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Talk whirls about candidates to replace McHugh (3rd update)

June 3, 2009
By NATHAN BROWN and JESSICA COLLIER, Enterprise Staff Writers and JON HOCHSCHARTNER, Enterprise Intern

If the U.S. Senate confirms Rep. John McHugh as Army secretary, the governor will probably call a special election to fill his seat for New York's 23rd Congressional District. The speculation on who will run is in full bloom.

Many Republicans have said they might be interested in running, including Assemblywoman Dede Scozzafava of Gouverneur, Sen. Joseph Griffo of Rome, Assemblyman William Barclay of Pulaski and Assemblywoman Teresa Sayward of Willsboro.

Among Democrats, former McHugh opponents Mike Oot and Bob Johnson said they would consider running, and state Sen. Darrel Aubertine of Watertown may be considering it.

McHugh's seat has been held by Republicans for the entire 20th century. However, the district voted 52.7 percent for Barack Obama last fall, and Franklin County Legislator Tim Burpoe, D-Saranac Lake, said he thinks "it's our seat to lose.

"We have a new, Democratic president who's doing one heck of a job," Burpoe said. "You have a Democratically controlled Congress, and we've just had another Democrat win" in New York's 20th Congressional District, another historically Republican area.

Burpoe said he probably will not run himself.

"It costs a lot of money to run a congressional campaign, and I'm not independently wealthy," Burpoe said.

"It's very difficult to run without a decent-sized bankroll you're willing to invest," said Essex County Republican chairman Ron Jackson, who added he probably won't run himself.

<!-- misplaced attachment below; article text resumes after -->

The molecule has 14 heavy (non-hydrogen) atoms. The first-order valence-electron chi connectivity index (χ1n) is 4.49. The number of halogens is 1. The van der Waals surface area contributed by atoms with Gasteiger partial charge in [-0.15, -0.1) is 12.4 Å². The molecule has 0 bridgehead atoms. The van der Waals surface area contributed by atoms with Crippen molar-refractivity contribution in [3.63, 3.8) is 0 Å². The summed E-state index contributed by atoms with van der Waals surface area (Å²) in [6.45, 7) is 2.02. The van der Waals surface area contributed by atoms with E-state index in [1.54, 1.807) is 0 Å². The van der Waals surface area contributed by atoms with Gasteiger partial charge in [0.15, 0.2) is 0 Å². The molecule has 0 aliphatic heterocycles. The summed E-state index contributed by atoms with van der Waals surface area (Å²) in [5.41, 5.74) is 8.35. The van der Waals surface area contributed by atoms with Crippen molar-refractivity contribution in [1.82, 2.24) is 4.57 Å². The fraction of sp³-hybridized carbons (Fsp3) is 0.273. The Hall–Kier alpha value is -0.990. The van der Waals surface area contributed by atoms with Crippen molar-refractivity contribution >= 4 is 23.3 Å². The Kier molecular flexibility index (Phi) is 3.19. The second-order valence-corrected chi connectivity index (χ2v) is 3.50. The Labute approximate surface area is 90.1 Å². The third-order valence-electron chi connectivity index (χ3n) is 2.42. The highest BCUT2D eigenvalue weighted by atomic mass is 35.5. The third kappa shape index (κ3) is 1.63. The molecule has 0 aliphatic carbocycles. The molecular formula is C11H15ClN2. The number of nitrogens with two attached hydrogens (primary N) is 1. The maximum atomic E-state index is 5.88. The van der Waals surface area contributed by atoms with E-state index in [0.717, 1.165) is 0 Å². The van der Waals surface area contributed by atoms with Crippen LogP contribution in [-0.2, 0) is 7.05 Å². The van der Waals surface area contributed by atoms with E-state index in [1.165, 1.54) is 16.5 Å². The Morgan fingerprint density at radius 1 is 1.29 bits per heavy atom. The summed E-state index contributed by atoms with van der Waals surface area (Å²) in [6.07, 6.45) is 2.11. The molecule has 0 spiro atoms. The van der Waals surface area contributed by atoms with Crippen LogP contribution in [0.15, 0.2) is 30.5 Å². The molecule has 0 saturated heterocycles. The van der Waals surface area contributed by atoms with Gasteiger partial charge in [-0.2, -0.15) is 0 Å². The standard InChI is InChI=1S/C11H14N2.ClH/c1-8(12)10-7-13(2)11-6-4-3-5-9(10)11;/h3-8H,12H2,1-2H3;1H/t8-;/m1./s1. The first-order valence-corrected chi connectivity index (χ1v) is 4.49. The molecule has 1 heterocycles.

Sayward said Scozzafava would do a good job if elected. Asked if she herself would run, Sayward was noncommittal.

"It's early. Who else is in the fray? I have to see how this all shapes up."

Assemblywoman Janet Duprey, R-Peru, said she spoke to Scozzafava Tuesday and that Scozzafava was interested in running. Duprey said she herself is not.

Aubertine, who defeated Barclay in a special election last year, has been mentioned as a possible Democratic candidate. Aubertine spokesman Drew Mangione didn't say whether Aubertine had made a decision, saying he is focused on his work at the state level.

Oot, a Madison County Democrat who ran against McHugh in 2008, said he would consider running but has not made any decisions and still needs to discuss it with his family.

"It would depend on the level of support I got from the state party and the federal party," Oot said. "I think I'm in a pretty good position on it because I just went through it six months ago. We have people in place throughout the district."

Oot said Tuesday that he had spoken to some of the county party chairs and had gotten e-mails encouraging him to run.

Johnson, a doctor who lives in Watertown and ran as a Democrat against McHugh in 2004 and 2006, said Tuesday afternoon that he would have to speak to his wife before making a decision about whether to run again.

"Whoever's going to run has got to take into account that the 23rd Congressional District probably isn't going to be around in 2012," Johnson said.